Avoidable and preventable death and disease are among the major challenges facing the world today. At UCL we are in an excellent position to help overcome the barriers to global health when we work together.
The cross-fertilisation and application of global health expertise at UCL is coordinated through the UCL Institute for Global Health. It has developed an institution-wide agenda leading to strategies, programmes, research and teaching to bring our combined expertise to bear on the UCL Grand Challenge of Global Health.
The solutions to achieving this reside equally in all our disciplines: from the arts and humanities, built environment, engineering and law to basic and applied biomedical sciences.
Below is the link to a list of researchers who are currently working in the field of global health research at UCL. Follow the link to find their contact details and more information about their work.
Africa Centre for Population Health
The Africa Centre for Population Health at the University of KwaZulu-Natal, carries out research on population and health issues affecting a rural population with one of the highest burdens of HIV in the world. The Centre was established in 1998 by the Wellcome Trust in partnership with the South African Medical Research Council, and employs more than 500 people, including around 25 scientists.
The cornerstone of the Centre's research programme is a household demographic survey (currently three times per year) that since 2000 has collected data on births, deaths, marriage and migration events, as well as household economics. The survey covers a population of around 100 000. An annual HIV surveillance study, established in 2003, covers adults 15 years and older, collecting data on HIV status, sexual behaviour and relationships, and other health issues. The Centre also has a virology laboratory at the Medical School in Durban, with research relating to the dynamics of HIV in breast milk and population viral phylogenetics.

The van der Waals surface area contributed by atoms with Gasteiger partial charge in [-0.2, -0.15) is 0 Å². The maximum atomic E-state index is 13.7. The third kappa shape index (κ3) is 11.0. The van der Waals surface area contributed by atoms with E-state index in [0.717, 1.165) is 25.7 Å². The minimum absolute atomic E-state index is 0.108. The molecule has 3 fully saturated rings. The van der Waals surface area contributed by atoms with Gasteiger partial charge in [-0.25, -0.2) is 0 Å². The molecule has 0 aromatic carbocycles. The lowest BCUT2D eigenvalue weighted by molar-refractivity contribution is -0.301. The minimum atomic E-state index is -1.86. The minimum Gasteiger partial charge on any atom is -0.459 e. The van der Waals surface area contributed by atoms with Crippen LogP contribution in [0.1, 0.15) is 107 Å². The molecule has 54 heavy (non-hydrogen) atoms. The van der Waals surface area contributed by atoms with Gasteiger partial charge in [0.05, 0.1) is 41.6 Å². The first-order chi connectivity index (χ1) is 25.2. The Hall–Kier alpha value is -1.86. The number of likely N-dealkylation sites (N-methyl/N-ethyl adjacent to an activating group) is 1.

The Centre works with the local Department of Health to run one of the region's largest rural, primary-care-level antiretroviral therapy (ART) programmes. Through this, its demographic surveillance database is complemented with clinical and laboratory data on HIV-infected people attending the clinics before and after ART initiation. This enables the Centre to evaluate trends in the HIV epidemic and the impact of interventions, and to determine outcomes at the individual, household and community levels.
UCL-Africa Centre Collaborations
The UCL Population & Lifelong Health Domain is supporting coordination of UCL-Africa Centre collaborations and would be keen to hear from any UCL staff interested in developing joint research projects, PhD supervision, joint positions and secondments.
" "The UCL Population & Lifelong Health Domain is supporting coordination of UCL-Africa Centre collaborations and would be keen to hear from any UCL staff interested in developing joint research projects, PhD supervision, joint positions and secondments."